Sunday, 27 November 2011

Where Were You? Garry O'Neill's book comes highly recommended.

Those who like to ponder, or pontificate, on matters of “culture” could do worse than peruse Garry O’Neill’s “Where Were You? Dublin Youth Culture & Street Style 1950-2000”.

I have always had a healthy respect for people living in Dev’s Ireland of the 50s and 60s, who rejected the state-sponsored insularity and anti-modernity of the era, and swapped ideals of poker-arsed comely maidens jigging about at every crossroad in exchange for twisting, jiving and locomotioning to alien influences. Some might call it being defeated by cultural imperialism…. if so, I’m grateful for it.

The book goes beyond that however, and covers the period 1950-2000, right up to punk, the mod revival, and on to the more recent trends that I wouldn’t be so au fait with. You won’t see an Aran sweater anywhere, thankfully.

What you will see, is young Dubliners bucking the local trend by donning drapes, drainpipes, tonic suits, parkas, leather jackets, safety pins and other apparel that Dev and the Irish powers-that-be would have condemned. I’m sure brave souls outside the capital did so too – and they deserve even greater respect.

Anyway, have a look. You never know who you might see.

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Thursday, 24 November 2011

Darren Scully and Kevin Cardiff - a Comedy for Europe?

The Fine Gael mayor of Naas, Darren Scully, resigned his post last Tuesday after stating in a radio interview with Kildare FM that he “would no longer represent black Africans”.

He apologised “unreservedly” for his comments, saying “I realise now that my remarks were open to an interpretation that I did not intend. I abhor racism in all its forms”.

Bloody hell… what kind of a place is it? An elected representative, a mayor no less, saying he wouldn’t represent a particular grouping of constituents on the basis of their nationality and skin colour. What other kind of interpretation was there? And how could someone occupying such a position say something so obviously stupid, and think it was OK?

The last person I heard making such a statement was Derek Beacon, of the British National Party, prior to his council election in London’s Isle of Dogs back in the 90s. Scully, however is a member of the senior mainstream party in Ireland’s coalition government. But he’s not a racist, OK Ted?  Apparently there were people phoning  daytime radio programmes (not at work then?) to voice support for his remarks.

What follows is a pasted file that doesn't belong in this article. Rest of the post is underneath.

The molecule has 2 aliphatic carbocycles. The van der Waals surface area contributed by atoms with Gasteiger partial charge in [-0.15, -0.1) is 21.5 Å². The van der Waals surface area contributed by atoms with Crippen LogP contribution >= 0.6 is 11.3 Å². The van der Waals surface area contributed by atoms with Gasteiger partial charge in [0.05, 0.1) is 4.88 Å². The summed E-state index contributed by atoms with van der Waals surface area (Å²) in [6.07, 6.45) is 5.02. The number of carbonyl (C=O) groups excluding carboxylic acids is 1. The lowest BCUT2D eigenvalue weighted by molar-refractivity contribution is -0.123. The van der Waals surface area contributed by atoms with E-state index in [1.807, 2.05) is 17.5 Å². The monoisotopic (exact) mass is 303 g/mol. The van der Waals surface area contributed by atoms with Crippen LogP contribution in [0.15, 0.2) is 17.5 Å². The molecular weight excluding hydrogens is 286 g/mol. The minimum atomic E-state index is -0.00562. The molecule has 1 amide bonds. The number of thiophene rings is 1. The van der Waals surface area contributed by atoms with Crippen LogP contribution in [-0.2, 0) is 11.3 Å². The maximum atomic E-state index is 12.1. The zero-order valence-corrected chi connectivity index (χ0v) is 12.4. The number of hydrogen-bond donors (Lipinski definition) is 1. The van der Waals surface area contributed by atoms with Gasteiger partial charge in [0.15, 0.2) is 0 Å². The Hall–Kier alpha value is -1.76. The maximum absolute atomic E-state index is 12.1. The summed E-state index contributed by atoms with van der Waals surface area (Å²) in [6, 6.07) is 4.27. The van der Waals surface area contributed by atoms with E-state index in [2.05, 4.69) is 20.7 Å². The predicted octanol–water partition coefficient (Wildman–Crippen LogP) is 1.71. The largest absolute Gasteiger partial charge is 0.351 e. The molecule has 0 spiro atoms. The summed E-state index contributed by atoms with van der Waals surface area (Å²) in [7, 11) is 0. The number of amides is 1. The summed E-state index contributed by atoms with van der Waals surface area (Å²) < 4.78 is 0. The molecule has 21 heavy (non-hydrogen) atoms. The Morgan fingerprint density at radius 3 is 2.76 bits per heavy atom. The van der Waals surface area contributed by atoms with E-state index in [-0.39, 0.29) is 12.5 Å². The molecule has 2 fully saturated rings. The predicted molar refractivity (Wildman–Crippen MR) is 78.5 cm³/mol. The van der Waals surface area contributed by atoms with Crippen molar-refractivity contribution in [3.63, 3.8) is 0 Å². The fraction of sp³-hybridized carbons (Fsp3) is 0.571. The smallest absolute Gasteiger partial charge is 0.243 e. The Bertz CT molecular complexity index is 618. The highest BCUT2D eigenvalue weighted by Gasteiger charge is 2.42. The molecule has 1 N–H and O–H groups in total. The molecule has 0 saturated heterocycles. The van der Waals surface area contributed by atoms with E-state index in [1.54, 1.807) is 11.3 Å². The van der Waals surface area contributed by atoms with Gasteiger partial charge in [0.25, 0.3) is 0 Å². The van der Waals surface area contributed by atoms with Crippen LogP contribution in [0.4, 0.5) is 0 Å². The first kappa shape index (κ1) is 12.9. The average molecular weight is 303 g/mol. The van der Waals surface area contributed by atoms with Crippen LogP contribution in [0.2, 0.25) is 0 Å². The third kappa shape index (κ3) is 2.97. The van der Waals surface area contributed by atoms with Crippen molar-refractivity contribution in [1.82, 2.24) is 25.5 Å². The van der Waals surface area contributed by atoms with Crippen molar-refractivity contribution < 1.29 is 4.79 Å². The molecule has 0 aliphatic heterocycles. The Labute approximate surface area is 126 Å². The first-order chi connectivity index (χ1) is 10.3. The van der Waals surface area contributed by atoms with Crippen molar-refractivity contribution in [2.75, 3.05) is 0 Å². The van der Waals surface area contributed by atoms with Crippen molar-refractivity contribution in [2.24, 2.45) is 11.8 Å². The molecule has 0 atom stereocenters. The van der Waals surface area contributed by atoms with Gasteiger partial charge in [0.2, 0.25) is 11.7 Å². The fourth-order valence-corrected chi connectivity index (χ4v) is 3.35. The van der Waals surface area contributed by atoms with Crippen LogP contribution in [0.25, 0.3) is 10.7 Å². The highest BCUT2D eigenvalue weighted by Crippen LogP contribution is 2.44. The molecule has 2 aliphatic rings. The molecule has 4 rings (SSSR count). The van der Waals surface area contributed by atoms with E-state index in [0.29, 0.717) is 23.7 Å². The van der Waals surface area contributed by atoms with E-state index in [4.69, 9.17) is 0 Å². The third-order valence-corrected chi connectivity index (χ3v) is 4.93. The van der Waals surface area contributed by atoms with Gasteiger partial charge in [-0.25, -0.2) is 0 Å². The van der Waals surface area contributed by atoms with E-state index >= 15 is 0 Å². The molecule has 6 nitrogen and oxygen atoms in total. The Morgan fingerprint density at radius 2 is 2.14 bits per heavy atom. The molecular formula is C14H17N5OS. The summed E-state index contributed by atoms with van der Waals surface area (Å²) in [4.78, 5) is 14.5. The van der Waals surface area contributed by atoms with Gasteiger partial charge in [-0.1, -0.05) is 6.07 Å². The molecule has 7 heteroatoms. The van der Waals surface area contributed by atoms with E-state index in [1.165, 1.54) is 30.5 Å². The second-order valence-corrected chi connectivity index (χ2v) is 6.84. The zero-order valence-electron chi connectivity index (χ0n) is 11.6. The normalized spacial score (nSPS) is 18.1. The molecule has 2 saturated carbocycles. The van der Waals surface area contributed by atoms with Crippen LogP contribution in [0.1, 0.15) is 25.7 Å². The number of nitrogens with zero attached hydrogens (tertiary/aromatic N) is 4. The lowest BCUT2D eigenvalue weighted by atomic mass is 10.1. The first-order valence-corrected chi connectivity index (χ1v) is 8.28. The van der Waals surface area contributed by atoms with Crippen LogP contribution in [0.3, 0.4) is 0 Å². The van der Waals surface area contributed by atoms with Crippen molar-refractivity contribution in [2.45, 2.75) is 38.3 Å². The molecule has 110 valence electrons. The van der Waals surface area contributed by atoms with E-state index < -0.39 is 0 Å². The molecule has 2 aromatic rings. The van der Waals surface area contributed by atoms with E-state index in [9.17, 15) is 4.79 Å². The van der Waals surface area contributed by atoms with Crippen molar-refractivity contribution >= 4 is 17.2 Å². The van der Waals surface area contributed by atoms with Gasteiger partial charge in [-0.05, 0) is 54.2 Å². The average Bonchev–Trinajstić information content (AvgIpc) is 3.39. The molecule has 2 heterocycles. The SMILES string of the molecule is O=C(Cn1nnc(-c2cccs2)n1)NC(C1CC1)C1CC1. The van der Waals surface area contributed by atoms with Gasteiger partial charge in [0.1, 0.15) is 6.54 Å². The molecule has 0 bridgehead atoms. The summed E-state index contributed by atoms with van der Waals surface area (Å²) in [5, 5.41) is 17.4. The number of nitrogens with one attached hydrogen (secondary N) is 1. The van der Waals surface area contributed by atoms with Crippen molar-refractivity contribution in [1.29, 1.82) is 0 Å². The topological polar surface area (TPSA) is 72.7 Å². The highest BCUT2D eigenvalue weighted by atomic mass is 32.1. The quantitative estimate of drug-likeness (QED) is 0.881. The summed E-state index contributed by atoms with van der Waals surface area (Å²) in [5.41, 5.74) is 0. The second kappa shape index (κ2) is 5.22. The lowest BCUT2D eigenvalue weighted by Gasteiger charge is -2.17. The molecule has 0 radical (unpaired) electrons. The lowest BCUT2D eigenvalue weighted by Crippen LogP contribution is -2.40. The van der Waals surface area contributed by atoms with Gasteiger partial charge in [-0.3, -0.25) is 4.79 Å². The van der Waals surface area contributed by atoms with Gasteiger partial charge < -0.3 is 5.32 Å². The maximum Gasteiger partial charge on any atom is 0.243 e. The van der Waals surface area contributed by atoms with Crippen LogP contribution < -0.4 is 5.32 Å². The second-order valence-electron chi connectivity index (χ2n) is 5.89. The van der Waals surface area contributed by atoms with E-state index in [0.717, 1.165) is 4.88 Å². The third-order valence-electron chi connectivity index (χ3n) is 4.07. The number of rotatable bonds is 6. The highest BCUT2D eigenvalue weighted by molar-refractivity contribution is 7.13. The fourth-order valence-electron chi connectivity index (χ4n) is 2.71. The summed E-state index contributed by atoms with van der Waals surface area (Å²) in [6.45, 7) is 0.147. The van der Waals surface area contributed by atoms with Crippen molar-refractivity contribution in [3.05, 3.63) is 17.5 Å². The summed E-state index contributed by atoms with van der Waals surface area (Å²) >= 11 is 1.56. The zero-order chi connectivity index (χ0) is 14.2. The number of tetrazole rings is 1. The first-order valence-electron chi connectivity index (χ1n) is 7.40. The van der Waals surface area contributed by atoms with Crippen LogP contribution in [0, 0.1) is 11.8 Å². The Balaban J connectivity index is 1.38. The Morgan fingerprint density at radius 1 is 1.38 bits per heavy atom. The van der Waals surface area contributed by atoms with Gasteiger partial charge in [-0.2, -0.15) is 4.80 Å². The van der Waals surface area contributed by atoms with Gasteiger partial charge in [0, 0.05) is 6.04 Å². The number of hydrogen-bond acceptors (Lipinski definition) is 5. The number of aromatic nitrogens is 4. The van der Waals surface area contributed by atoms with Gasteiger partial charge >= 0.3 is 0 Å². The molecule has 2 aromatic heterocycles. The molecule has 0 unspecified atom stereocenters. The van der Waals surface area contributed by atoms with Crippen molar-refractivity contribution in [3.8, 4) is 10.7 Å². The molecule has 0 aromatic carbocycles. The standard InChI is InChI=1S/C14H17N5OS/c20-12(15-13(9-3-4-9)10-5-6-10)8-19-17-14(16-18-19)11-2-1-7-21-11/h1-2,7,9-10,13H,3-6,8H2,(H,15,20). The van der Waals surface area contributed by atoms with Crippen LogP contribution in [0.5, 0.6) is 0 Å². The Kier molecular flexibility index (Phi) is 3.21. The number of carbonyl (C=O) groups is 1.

It is hard to believe some of the stuff that goes on in this place. Between that and the senior civil servant in the Department of Finance who presided over the economic collapse of the country, and couldn’t account for €3.6 billion in his own Department, being nominated by the Government to the European Court of Auditors - with the full backing of supposedly new broom prime minister, Enda Kenny.

When Labour MEP, Nessa Childers, spoke out against Cardiff’s nomination she was told to shut up by fellow Labour MEP Proinsias De Rossa. She received dire warnings that she “could be sued” for Cardiff’s loss of earnings (a six-figure sum) should he fail to get the post. It sounds like something from the Haughey years, but this time the threats came from a smoked salmon socialist of the Labour Party against this own colleague.

Embarrassingly for the Government, and De Rossa, Cardiff’s nomination was last night rejected by a European Parliament Committee. Did they not see it coming? Or are standards so low here, that they expect the same to apply elsewhere.  Or were they just trying to provide some kind of comedy act to lighten the mood in these times of crisis?

In some other countries both Scully and De Rossa would be expelled from their respective parties. But here?

Best take that next breath when your face starts turning blue.

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Tuesday, 22 November 2011

An Coimisinéir Teanga to be merged with Ombudsman

The Irish language lobbyists were up in arms (again) last Friday, protesting outside the Irish parliament on Kildare Steet. “What was the subject of their ire this time?” I hear you cry.

Well, make sure you are sitting down for this one, as this is serious shit. It seems that - hang on ‘til I check the spelling  - An Coimisinéir Teanga (The Irish Language Commissioner) is to be absorbed into the Office of the Ombudsman in Dublin.

Now. What do you think of that bombshell?

Never mind the Universal Social Charge, never mind 23% VAT, never mind the carbon tax, never mind the health cuts, never mind… you get the idea. This is the most shocking news since Lenihan announced the bank guarantee. It is catastrophic. We might as well all flee for the hills this very minute.

What is going to become of the country? What? An Coimisinéir Teanga was set up to enforce Eamon O’Cuiv’s (who has the blood of Dev himself coursing through his Gaelic veins) 2003 Official Languages Act.

An Coimisinéir Teanga does work that is tremendously important. For instance, if a Gaeilgeoir hobbyist notices that the letters making up “Guinness Brewery” on a Dublin tourist signpost are printed larger in English than in Gaelic, he/she can complain to An Coimisinéir Teanga. Or if the Gaelic translation of the words is not placed above the vernacular version. Then, Dublin City Council can tear down all the existing signs and replace them at considerable expense.